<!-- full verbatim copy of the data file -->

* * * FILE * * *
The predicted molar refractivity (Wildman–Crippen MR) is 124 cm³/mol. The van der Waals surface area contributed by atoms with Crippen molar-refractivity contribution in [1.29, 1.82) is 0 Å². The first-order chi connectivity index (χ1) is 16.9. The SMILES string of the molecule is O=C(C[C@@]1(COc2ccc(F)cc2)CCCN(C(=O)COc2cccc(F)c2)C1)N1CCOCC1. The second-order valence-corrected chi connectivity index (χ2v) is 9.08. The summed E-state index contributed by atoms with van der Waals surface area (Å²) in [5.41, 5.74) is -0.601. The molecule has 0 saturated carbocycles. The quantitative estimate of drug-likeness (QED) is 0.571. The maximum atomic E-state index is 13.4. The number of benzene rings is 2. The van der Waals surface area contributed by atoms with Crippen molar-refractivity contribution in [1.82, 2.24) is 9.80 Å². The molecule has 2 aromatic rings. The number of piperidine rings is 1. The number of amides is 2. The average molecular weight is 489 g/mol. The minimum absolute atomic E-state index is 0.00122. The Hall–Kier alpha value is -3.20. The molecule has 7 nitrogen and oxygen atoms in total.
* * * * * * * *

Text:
The predicted molar refractivity (Wildman–Crippen MR) is 124 cm³/mol. The van der Waals surface area contributed by atoms with Crippen molar-refractivity contribution in [1.29, 1.82) is 0 Å². The first-order chi connectivity index (χ1) is 16.9. The SMILES string of the molecule is O=C(C[C@@]1(COc2ccc(F)cc2)CCCN(C(=O)COc2cccc(F)c2)C1)N1CCOCC1. The second-order valence-corrected chi connectivity index (χ2v) is 9.08. The summed E-state index contributed by atoms with van der Waals surface area (Å²) in [5.41, 5.74) is -0.601. The molecule has 0 saturated carbocycles. The quantitative estimate of drug-likeness (QED) is 0.571. The maximum atomic E-state index is 13.4. The number of benzene rings is 2. The van der Waals surface area contributed by atoms with Crippen molar-refractivity contribution in [1.82, 2.24) is 9.80 Å². The molecule has 2 aromatic rings. The number of piperidine rings is 1. The number of amides is 2. The average molecular weight is 489 g/mol. The minimum absolute atomic E-state index is 0.00122. The Hall–Kier alpha value is -3.20. The molecule has 7 nitrogen and oxygen atoms in total.